I found J. L. O'Fionnain Muphy's personal account to be eye-opening.
Having grown up and spent almost all of my adult life on the East Coast
of the U.S., I guess I've been really lucky.
I'd like to add, however, that as an editor of course materials for a
diverse student population, our style guidelines are extremely careful
about how we refer to specific ethnic groups. This style, of course,
changes as certain terms come into or go out of favor (with the groups in
question, of course). Lately, I have come to realize that many things I
read (both here at work and elsewhere) show a richness in the heritage of
anyone who isn't "white." I don't mean this as a racist statement. Stick
with me, please. What with all the acceptable hyphenated terms being used to
designate disparate groups (and I have no problem with that), when you come
across the word "white" in the middle of a paragraph filled these other ethnic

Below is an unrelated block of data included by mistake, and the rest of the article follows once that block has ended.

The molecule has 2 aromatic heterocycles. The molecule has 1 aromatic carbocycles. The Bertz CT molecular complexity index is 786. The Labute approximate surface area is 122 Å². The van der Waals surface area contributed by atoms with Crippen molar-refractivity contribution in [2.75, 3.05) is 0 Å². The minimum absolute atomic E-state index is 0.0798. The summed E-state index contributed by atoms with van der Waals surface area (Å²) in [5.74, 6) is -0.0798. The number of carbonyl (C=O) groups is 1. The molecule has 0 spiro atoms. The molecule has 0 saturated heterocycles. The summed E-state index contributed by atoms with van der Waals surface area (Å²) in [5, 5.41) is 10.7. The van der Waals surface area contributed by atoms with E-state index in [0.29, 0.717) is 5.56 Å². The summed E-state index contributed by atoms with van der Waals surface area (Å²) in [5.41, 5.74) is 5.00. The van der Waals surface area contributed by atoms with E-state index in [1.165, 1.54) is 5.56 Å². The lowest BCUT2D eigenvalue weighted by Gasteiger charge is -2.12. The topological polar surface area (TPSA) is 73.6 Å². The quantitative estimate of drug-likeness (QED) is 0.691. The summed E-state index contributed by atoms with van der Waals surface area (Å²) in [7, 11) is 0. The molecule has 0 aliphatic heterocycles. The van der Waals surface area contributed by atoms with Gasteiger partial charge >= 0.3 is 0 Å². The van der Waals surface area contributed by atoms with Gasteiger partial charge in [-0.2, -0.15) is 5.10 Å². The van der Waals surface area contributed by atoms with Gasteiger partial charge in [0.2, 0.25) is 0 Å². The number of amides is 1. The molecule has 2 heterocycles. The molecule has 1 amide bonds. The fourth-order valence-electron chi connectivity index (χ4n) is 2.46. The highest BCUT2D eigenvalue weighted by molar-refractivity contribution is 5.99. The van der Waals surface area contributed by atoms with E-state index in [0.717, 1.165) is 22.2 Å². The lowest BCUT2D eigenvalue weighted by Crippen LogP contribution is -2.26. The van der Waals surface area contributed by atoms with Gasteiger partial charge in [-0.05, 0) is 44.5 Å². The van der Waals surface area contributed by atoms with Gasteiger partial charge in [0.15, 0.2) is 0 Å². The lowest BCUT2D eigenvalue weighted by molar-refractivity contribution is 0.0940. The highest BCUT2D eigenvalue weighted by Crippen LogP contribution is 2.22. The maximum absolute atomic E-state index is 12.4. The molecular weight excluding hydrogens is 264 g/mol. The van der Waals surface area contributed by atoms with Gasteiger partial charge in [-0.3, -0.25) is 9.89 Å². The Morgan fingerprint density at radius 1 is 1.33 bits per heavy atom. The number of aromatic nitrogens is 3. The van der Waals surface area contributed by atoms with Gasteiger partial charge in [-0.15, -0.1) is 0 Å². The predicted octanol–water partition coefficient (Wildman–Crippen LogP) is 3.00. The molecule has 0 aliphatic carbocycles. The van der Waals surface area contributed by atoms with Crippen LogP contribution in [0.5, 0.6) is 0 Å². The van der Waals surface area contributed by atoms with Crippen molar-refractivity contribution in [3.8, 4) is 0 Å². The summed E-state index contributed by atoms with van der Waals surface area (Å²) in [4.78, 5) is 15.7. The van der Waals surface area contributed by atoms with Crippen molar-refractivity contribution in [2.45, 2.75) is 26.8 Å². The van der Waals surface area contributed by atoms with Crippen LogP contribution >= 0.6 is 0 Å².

terms, "white" seems to convey nothing so much as "non-anything else." I
have begun to wish that there were some designation for me that conveyed the
richness of my own Irish-Scottish-English background. (And not "caucasian,"
for let's face it, how many of us are from the Causasus?) For this
reason, I wonder whether some of us might have latched onto the term
"Celtic" as a way of shortening "Irish-Scottish" and similar
combinations. I have no illusions that I am Celtic, but if I were to put
"Celtic-Anglo-American" on a form, I think most people in this country
would know what that meant, whereas "white" could convey any number of
ethnicities--many of which, for me, would be inaccurate.
University of Maryland University College
College Park, Maryland, USA
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